CHICAGO — Deciding to add an extra-profit center to your store is a bit of gamble, but with a little planning you may be able to deal yourself a winning hand.
Sometimes, doing a little research, putting in a call to another operator or just talking with (or surveying) customers can be the difference between launching a successful extra-profit center or dealing with a dud. For example, does your insurance situation change if you bring in an extra-profit center? Do you have space for the service, without disrupting your customer flow?Like anything else you do in the self-service laundry business, success is often determined before you collect your first quarter.Let’s look at three extra-profit centers and proper planning.COMMERCIAL ACCOUNTSArguably one of the fastest-growing extra-profit centers, commercial work appears ready to takes its place behind drop-off service as an industry revenue generator.It makes sense: You have idle machines and an attendant with time on his/her hands. Drop-off service works, so why not this?Based on conversations with operators offering successful commercial service, here’s what we’ve learned:
- Master drop-off service before tackling commercial service.
- Try to accumulate some stain-removal knowledge.
- Avoid items with difficult stains, such as blood and food oils.
- Be prepared to deal with deadlines and claims.
- Market the service and aggressively look for accounts.
- Be prepared when other operators “low-ball” prices.
- Don’t forget delivery expenses, such as gasoline, when pricing.
- Make sure your regular customers come first.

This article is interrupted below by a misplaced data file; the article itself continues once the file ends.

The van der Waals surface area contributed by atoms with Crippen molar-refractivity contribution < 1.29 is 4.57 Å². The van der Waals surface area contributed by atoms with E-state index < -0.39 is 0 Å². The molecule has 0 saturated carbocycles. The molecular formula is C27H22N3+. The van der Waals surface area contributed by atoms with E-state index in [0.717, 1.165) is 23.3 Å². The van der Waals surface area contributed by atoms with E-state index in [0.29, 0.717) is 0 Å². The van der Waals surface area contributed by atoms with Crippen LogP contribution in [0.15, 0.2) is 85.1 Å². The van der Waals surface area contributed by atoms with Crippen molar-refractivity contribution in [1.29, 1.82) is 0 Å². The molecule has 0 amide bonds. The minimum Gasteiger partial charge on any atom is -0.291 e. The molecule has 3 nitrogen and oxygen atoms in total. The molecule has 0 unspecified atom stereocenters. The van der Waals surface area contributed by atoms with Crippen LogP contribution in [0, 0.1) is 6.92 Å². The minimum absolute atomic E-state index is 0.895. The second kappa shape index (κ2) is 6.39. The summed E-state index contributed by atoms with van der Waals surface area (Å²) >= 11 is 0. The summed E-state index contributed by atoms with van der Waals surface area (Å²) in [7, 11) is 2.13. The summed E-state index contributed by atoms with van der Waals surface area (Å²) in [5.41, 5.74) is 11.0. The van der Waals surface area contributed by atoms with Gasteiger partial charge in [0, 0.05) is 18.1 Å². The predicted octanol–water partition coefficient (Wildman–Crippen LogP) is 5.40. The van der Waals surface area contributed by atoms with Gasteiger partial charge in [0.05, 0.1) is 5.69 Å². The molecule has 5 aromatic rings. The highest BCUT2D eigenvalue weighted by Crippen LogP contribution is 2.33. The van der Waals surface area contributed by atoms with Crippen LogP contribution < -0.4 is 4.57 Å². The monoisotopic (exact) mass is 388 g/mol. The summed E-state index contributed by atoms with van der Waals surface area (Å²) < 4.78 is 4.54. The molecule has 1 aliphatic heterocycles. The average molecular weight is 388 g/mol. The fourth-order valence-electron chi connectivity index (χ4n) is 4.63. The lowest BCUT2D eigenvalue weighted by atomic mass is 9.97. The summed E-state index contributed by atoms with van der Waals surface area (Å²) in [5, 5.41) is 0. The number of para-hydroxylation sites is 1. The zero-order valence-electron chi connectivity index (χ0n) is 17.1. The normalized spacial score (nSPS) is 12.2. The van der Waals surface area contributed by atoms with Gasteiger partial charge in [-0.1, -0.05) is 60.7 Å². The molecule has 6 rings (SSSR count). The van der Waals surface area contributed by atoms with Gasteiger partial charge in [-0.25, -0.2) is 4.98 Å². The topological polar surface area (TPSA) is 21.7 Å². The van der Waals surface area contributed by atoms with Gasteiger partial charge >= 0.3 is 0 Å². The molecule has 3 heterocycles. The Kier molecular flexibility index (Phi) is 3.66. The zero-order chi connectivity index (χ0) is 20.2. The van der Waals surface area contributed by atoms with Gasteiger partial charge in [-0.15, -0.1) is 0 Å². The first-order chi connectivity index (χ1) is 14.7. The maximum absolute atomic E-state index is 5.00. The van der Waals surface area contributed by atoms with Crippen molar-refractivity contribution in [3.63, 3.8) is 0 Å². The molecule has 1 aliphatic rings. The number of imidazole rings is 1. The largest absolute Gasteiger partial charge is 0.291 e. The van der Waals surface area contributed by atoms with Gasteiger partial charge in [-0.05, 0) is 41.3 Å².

It can be advantageous to set aside a certain area to do the work. You don’t want to mix up orders, or have customers interfere with your work. Work during slow times to meet deadlines. Are you ready to pitch in if the attendants start falling behind?Operators says it’s best not to overshoot your market and court accounts too large for your laundry to manage. Remember, you aren’t competing with large linen-processing plants. Do you really want customers coming in and seeing a whole wall of dryers tied up with commercial loads?APPETITES AND THIRSTEating and drinking are natural diversions as you wait for that last dryer load. But what about “kicking it up a notch” when pursuing food-and-drink revenue? There are a variety of options.Owners can expand their vending-machine offerings by adding sandwiches and various drinks, such as espressos.You can also offer a specific treat, such as nachos. This requires an attendant, some equipment (cheese dispenser), and products such as cheese and serving containers. Your cost for this can be less than a dollar per serving, not counting the equipment cost.Other potential offerings include popcorn, hot dogs or snow cones. The equipment cost for such offerings varies, but it can start as low as $150. Quick question: What, if any, health requirements must you deal with if you add any of these products?You can also offer a variety of food (pizza, sandwiches, soup, etc.) on site. While the profit potential may be higher on these items, there is greater risk of losing money with this type of offering.One operator who offers a varied menu strongly urges that others not tackle this without having some restaurant experience. Developing a successful menu and eliminating waste are two major challenges. How many sandwiches are going to be consumed on a daily basis? A lot of money can be wasted if food is thrown out.If you want to upgrade your vending or prepare food/drink on site, talk with experienced people in the food field service. It also helps to survey your customers. Their tastes may surprise you. Lastly, walk around the neighborhood. Are there nearby businesses offering the same things you are interested in offering?VIDEO GAMESHow could video games pose a problem for your store? Waiting customers spend a few quarters to pass the time. Makes sense.A Wire survey showed that 58 percent of operators favor video games, while 30 percent are against adding games. Twelve percent are undecided about bringing in games.It’s an old argument: Do you want to risk bringing in non-laundry customers to your store? One way around this dilemma is to focus on classic games (Pac-Man and pinball) to appeal to your older, laundry customers. Look for some type of children’s game. It’s much better to have the children playing games rather than playing with the washers and dryers.See if you can work out a creative leasing deal, one that calls for different games to be rotated throughout the year. You don’t want to get stuck with a game that no one’s playing.One other thought: Home-gaming systems have made great strides. Has this dampened the urge to pop quarters into games?As a self-service laundry owner, the buck stops with you. Look before you leap when it comes to extra-profit centers.